Miranda Gavin | Photobook Review #1
#1 Photobook Review:
ON by Eamonn Doyle
Miranda Gavin @ Photofusion
Welcome to the first of my photo publication reviews, which will be a mix of video, images shot on my iPhone, and a short text—it makes sense in our multimedia era to take a varied approach to the reviewing of books.
I have selected three publications from The Photographers’ Gallery bookshop of those put aside for me to look at, each with differing price points; one of £50 or under, one of £20 or under, and one of £10 or under. They are arranged in order of preference, starting with my favourite book of the three. In reviews, I will probably select two books—£50 and under and £20 and under—however, sometimes it may just be one, depending on what grabs me.
What struck me after I looked at my choice of photo books to take home and digest is that all of them have no text, bar the minimum relating to print edition, publisher, date of publication, copyright and ISBN. I’ve been around a lot of words recently, reading and writing texts, and perhaps this is a reaction to the last month.
ON by Eamonn Doyle is a bold, confident book that demands to be touched, opened, and then lingered upon. From the outset, the viewer has the choice of three primary-colour covers in red, green and blue, printed with colour foils and deboss, and bearing the same Matisse-like cover design. This choice suggests the RGB rendering of computer screens, as opposed to the CMYK of print photography, but as with every aspect of this book, there is no clearly defined meaning. At first I deliberated between red and green, but opted for the latter colour with its cut out curvilinear design in silver with three black shapes that imply an electric light bulb (is this a reference to the title, ON, I wondered?), the lower part of a leg and the pupil of an eye.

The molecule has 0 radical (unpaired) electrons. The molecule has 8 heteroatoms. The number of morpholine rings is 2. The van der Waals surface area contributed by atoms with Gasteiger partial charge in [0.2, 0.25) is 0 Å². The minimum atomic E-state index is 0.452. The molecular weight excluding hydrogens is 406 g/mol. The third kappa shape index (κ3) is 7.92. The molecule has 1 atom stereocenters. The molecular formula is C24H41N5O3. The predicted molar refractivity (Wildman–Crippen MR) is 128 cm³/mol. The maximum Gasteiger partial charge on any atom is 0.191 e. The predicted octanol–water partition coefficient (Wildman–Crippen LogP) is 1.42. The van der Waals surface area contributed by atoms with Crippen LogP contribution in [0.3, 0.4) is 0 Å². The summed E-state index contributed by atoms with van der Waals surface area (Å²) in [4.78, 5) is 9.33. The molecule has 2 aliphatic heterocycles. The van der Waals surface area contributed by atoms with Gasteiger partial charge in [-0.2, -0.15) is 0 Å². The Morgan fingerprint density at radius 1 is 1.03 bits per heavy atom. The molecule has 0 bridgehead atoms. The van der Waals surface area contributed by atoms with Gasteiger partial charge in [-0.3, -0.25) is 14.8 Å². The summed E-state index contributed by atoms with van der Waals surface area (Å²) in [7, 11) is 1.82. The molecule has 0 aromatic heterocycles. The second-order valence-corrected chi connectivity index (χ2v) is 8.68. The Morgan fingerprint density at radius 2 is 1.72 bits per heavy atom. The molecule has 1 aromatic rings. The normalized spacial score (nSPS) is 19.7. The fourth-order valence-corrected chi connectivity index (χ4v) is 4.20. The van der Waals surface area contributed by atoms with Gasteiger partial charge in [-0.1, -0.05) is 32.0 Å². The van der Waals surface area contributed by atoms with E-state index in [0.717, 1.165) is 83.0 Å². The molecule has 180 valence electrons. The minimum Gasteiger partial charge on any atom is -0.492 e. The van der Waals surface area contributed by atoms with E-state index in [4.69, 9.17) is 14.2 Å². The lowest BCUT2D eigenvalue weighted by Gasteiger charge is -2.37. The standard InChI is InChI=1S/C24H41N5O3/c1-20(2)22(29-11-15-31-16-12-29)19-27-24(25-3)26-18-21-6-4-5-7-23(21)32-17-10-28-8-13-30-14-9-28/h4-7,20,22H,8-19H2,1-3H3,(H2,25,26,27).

The back cover is similarly free of writing, bar the title ON. Indeed, the only written text pertains to publishing details and is to be found on the spine of the publication where this limited edition book, number 049 G / 999, is recorded. I can only conclude that 333 copies have been printed in green, 333 in red, and 333 in blue. Doyle is a man who, it appears, takes note of numbers and the sequencing of 333, 666, and 999, could itself be analysed, but not here. The inside front and back covers are given over to commanding double-page black-and-white images that catapult the viewer straight into Doyle’s world and on a ground-up journey through the streets of a strange multifaceted city.
In the absence of captions, the various locations can be identified in some photographs by the presence of written signs; an incomplete neon word (ublin), drink containers (Burger King), and in other images by signs in Russian and other Central and East European languages. This further destabilises the viewer, who is never certain, though the mix of locations, types and ages of people is so varied, that it suggests a number of countries, or a fabricated multi-cultural city. With the use of dramatic shadows and anonymous figures, there is more than a hint of film noir, or equally, using a literary reference there is a sense of alienation as conjured up by Kafka. Doyle’s street subjects are captured en route to unknown destinations. The figures inhabiting the frame become monumental in the way they dominate space. Sometimes the human form is truncated and fragmented, which, coupled with recurrent diagonal and triangular motifs, creates a dynamism that is offset by the odd photograph that captures flight and freedom, such as a pigeon shot from below, untied to land. Additionally, there is a surrealist twist to the photographs, as with the Magritte-like image of the top of a bowler hat set against an expansive sky.
Bursts of green are overlaid upon a few black-and-white images throughout the book, depending upon the colour of the cover, producing a filter-like effect as they impact upon the usually white borders of the photographs, thus adding a further dimension to the depth and breadth of the work. Priced at £50 (€70), this is a beautiful book measuring 14 inch x 11.5 inch with gorgeous tri-tone printing and a marked attention to detail and design throughout that more than makes up for its higher cost. I have no doubt that ON will become highly collectable. Sadly, I will have to part with it as all the books in my reviews will be returned and added to the Members’ photo book library at Photofusion. Happily, for the reader, you will have an opportunity to enjoy this book.
Photos by Eamonn Doyle
Limited edition #049 G/999
Limited edition of 999
Three different covers printed with colour foils and deboss.
333 of each cover
14 inch x 11.5 inch [38.5cm x 28.5cm]
104 pages. 51 Black & White tritone printed images printed on Lessebo design naturel 150 gm paper
Published by DI Dublin, Ireland, 2015
Design by PONY Ltd
Print by MM Artbook Printing & Repo, Luxembourg
Binding by Van Warden, Netherlands
© Eamonn Doyle & DI